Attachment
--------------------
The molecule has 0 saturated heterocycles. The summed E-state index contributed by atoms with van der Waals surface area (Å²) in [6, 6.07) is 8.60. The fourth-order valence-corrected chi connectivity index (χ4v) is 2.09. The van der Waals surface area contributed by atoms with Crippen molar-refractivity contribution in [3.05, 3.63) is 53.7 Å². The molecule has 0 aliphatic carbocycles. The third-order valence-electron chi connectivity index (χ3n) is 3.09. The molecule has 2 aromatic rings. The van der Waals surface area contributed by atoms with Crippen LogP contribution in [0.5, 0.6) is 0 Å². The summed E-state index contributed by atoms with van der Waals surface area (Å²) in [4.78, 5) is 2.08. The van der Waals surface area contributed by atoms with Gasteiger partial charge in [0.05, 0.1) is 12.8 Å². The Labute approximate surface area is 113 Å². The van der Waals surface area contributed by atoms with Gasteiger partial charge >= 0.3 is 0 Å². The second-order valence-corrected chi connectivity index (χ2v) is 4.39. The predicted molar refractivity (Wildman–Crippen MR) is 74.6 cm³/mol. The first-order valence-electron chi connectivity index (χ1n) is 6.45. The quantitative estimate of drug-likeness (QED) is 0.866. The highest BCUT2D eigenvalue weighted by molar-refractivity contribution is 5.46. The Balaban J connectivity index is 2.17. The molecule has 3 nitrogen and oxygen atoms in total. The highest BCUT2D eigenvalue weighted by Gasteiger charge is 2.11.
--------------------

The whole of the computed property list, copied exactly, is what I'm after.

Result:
The molecule has 0 saturated heterocycles. The summed E-state index contributed by atoms with van der Waals surface area (Å²) in [6, 6.07) is 8.60. The fourth-order valence-corrected chi connectivity index (χ4v) is 2.09. The van der Waals surface area contributed by atoms with Crippen molar-refractivity contribution in [3.05, 3.63) is 53.7 Å². The molecule has 0 aliphatic carbocycles. The third-order valence-electron chi connectivity index (χ3n) is 3.09. The molecule has 2 aromatic rings. The van der Waals surface area contributed by atoms with Crippen LogP contribution in [0.5, 0.6) is 0 Å². The summed E-state index contributed by atoms with van der Waals surface area (Å²) in [4.78, 5) is 2.08. The van der Waals surface area contributed by atoms with Gasteiger partial charge in [0.05, 0.1) is 12.8 Å². The Labute approximate surface area is 113 Å². The van der Waals surface area contributed by atoms with Gasteiger partial charge >= 0.3 is 0 Å². The second-order valence-corrected chi connectivity index (χ2v) is 4.39. The predicted molar refractivity (Wildman–Crippen MR) is 74.6 cm³/mol. The first-order valence-electron chi connectivity index (χ1n) is 6.45. The quantitative estimate of drug-likeness (QED) is 0.866. The highest BCUT2D eigenvalue weighted by molar-refractivity contribution is 5.46. The Balaban J connectivity index is 2.17. The molecule has 3 nitrogen and oxygen atoms in total. The highest BCUT2D eigenvalue weighted by Gasteiger charge is 2.11.